As a residential paint color specialist, this is the busy season for exterior paint color consultations. Dark exterior windows are quite the rage for high-end builds right now, and I’ve been specifying them right and left. But can you paint vinyl windows dark, and if not, why?
This week I consulted with a couple on colors for their new home currently being built. The windows are already in – they are paintable PVC (polyvinyl chloride), which is a plastic polymer.
My clients were excited about going dark on their windows, so I helped them choose Benjamin Moore Kendall Charcoal. This was the overall plan I presented them:
When they shared the plan with their builder, he told them that if they painted the pvc or vinyl windows a paint color that had less than a LRV of 55, the warranty on the windows would be null and void. So they are paintable, but only light colors can be used???
Way to rain on our parade . . .
So here’s the scoop – dark colors with low LRV (that means light reflective value, in case you’re wondering) absorb heat much more than lighter colors with a higher LRV. This isn’t an issue if you are painting wood, because heat does not alter wood. You may have already heard that you can’t paint vinyl siding dark, because it can warp. Unlike their competitors, LP SmartSide siding and trim products are engineered wood products, so heat doesn’t warp it. However, heat CAN warp plastic products. So pvc and vinyl window manufacturers don’t want to take the chance that direct sunlight will damage the vinyl windows, which is why they make this caveat to their product warranty.
Here is the advice that Azek (a pvc trim board manufacturer) provides its customers:
• If you choose to paint, use a 100% acrylic latex paint
with colors having a Light Reflective Value (LRV) of
55 or higher.
• For darker colors (LRV of 54 or lower), choose paints
specifically designed for use on vinyl/pvc products
such as, but not limited to, Sherwin-Williams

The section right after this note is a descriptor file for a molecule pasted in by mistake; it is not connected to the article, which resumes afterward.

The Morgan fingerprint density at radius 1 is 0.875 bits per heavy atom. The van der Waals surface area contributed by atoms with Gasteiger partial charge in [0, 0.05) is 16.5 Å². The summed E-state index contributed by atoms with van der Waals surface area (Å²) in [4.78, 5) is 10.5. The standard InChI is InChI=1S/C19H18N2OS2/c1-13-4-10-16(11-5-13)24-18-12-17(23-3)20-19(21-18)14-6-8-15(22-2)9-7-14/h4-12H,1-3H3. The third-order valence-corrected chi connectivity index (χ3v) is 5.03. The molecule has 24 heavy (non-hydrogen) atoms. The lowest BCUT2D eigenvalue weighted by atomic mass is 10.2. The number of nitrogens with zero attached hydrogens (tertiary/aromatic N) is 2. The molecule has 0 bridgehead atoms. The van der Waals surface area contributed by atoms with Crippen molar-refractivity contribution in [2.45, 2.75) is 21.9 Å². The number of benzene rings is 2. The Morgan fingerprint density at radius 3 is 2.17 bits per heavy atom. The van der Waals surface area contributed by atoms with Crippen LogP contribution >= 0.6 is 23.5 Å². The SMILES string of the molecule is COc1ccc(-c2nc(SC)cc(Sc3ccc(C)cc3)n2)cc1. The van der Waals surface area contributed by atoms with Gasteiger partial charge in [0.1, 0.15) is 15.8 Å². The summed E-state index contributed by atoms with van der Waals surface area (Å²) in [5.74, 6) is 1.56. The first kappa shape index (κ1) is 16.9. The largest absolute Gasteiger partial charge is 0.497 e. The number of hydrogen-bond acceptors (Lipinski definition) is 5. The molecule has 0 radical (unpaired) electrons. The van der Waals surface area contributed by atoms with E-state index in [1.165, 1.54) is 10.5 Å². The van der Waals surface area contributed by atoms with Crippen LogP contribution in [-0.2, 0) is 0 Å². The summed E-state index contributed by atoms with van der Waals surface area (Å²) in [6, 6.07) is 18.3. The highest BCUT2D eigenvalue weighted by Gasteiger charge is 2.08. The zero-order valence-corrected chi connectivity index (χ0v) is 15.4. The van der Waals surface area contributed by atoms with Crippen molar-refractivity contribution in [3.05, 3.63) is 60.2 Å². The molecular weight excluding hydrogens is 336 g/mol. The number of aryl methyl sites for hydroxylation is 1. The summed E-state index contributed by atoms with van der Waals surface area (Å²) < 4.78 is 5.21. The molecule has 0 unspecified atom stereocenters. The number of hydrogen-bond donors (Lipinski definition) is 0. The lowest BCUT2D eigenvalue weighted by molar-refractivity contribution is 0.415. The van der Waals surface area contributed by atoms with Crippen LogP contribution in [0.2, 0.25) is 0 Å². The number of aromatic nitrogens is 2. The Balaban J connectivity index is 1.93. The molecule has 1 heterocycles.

VinylSafe™ coatings. These paints/coatings are
designed to reduce excessive heat gain.
AHA! Here’s more about the Sherwin-Williams product that might solve the problem:
Sherwin-Williams VinylSafe™ Color Technology provides a wide color selection and excellent performance on vinyl without buckling — even when using a dark color.
You can choose from their 100 color options in the VinylSafe™ palette, or have them do a custom color match. VinylSafe™ Color Technology promises a quality finish that resists blistering and peeling. And no, they are not paying me to tell you this (but they totally should)!
Does this mean that you can safely paint a dark color on your exterior pvc windows? Yes, probably. Since pvc does not absorb moisture, the paint on polyurethane trim will last much longer than on wood, so that’s a plus as well.
However, the window manufacturer may still render the warranty void just to avoid the potential of problems down the road. I’m still waiting to hear back from my client – we may have to alter our exterior paint palette.
Big, fat frowny face . . .
If you are building a house or replacing your windows, make sure you check out all the prefinished options before defaulting to white windows.
Dark windows are popular right now, but don’t be fearful about them going out of style. They are a classic – just check out centuries-old European castles, and you’ll see for yourself!
Do you like dark exterior windows? Would you take a chance on painting yours?